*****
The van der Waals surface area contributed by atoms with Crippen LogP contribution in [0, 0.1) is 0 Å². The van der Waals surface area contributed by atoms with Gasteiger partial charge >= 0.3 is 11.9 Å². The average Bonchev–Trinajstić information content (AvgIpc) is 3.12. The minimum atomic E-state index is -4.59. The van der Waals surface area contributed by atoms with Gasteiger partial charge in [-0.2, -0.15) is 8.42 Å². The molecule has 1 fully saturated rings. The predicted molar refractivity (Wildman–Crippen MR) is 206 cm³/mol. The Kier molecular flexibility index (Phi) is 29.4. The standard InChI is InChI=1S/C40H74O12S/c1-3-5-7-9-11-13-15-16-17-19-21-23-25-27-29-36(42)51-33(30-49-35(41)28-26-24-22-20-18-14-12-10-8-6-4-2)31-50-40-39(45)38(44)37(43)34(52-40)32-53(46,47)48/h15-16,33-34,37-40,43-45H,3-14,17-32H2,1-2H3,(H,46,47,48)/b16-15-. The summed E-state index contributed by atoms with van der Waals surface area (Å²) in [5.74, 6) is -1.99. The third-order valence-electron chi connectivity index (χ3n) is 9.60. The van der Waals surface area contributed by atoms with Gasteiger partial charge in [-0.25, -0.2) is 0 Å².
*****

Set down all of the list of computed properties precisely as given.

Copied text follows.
The van der Waals surface area contributed by atoms with Crippen LogP contribution in [0, 0.1) is 0 Å². The van der Waals surface area contributed by atoms with Gasteiger partial charge >= 0.3 is 11.9 Å². The average Bonchev–Trinajstić information content (AvgIpc) is 3.12. The minimum atomic E-state index is -4.59. The van der Waals surface area contributed by atoms with Gasteiger partial charge in [-0.2, -0.15) is 8.42 Å². The molecule has 1 fully saturated rings. The predicted molar refractivity (Wildman–Crippen MR) is 206 cm³/mol. The Kier molecular flexibility index (Phi) is 29.4. The standard InChI is InChI=1S/C40H74O12S/c1-3-5-7-9-11-13-15-16-17-19-21-23-25-27-29-36(42)51-33(30-49-35(41)28-26-24-22-20-18-14-12-10-8-6-4-2)31-50-40-39(45)38(44)37(43)34(52-40)32-53(46,47)48/h15-16,33-34,37-40,43-45H,3-14,17-32H2,1-2H3,(H,46,47,48)/b16-15-. The summed E-state index contributed by atoms with van der Waals surface area (Å²) in [5.74, 6) is -1.99. The third-order valence-electron chi connectivity index (χ3n) is 9.60. The van der Waals surface area contributed by atoms with Gasteiger partial charge in [-0.25, -0.2) is 0 Å².